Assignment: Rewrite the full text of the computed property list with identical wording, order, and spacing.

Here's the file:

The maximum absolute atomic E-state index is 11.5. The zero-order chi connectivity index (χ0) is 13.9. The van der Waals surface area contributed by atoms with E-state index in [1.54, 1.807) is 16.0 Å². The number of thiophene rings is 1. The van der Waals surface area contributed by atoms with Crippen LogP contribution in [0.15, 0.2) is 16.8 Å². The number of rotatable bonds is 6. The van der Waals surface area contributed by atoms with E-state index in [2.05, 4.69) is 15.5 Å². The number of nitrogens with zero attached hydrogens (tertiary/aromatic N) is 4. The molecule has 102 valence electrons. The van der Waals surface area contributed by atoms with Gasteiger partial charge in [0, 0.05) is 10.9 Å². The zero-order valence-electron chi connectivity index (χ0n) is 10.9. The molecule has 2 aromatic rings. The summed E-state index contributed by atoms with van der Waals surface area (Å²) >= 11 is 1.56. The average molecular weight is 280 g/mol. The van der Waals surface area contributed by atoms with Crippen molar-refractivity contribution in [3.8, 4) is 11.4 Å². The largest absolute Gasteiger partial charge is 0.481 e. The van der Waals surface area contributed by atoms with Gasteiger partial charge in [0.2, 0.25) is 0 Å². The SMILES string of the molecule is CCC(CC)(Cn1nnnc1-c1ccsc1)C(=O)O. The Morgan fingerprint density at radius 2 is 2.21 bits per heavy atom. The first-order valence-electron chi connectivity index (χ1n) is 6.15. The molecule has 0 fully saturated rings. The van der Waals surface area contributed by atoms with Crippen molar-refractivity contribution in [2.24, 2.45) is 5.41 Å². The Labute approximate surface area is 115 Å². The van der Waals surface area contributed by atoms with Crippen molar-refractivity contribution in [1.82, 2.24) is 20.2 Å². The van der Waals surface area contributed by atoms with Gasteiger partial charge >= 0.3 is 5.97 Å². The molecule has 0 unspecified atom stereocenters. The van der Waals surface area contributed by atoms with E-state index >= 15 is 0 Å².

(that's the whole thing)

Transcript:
The maximum absolute atomic E-state index is 11.5. The zero-order chi connectivity index (χ0) is 13.9. The van der Waals surface area contributed by atoms with E-state index in [1.54, 1.807) is 16.0 Å². The number of thiophene rings is 1. The van der Waals surface area contributed by atoms with Crippen LogP contribution in [0.15, 0.2) is 16.8 Å². The number of rotatable bonds is 6. The van der Waals surface area contributed by atoms with E-state index in [2.05, 4.69) is 15.5 Å². The number of nitrogens with zero attached hydrogens (tertiary/aromatic N) is 4. The molecule has 102 valence electrons. The van der Waals surface area contributed by atoms with Gasteiger partial charge in [0, 0.05) is 10.9 Å². The zero-order valence-electron chi connectivity index (χ0n) is 10.9. The molecule has 2 aromatic rings. The summed E-state index contributed by atoms with van der Waals surface area (Å²) >= 11 is 1.56. The average molecular weight is 280 g/mol. The van der Waals surface area contributed by atoms with Crippen molar-refractivity contribution in [3.8, 4) is 11.4 Å². The largest absolute Gasteiger partial charge is 0.481 e. The van der Waals surface area contributed by atoms with Gasteiger partial charge in [0.2, 0.25) is 0 Å². The SMILES string of the molecule is CCC(CC)(Cn1nnnc1-c1ccsc1)C(=O)O. The Morgan fingerprint density at radius 2 is 2.21 bits per heavy atom. The first-order valence-electron chi connectivity index (χ1n) is 6.15. The molecule has 0 fully saturated rings. The van der Waals surface area contributed by atoms with Crippen molar-refractivity contribution in [2.24, 2.45) is 5.41 Å². The Labute approximate surface area is 115 Å². The van der Waals surface area contributed by atoms with Crippen molar-refractivity contribution in [1.82, 2.24) is 20.2 Å². The van der Waals surface area contributed by atoms with Gasteiger partial charge >= 0.3 is 5.97 Å². The molecule has 0 unspecified atom stereocenters. The van der Waals surface area contributed by atoms with E-state index >= 15 is 0 Å².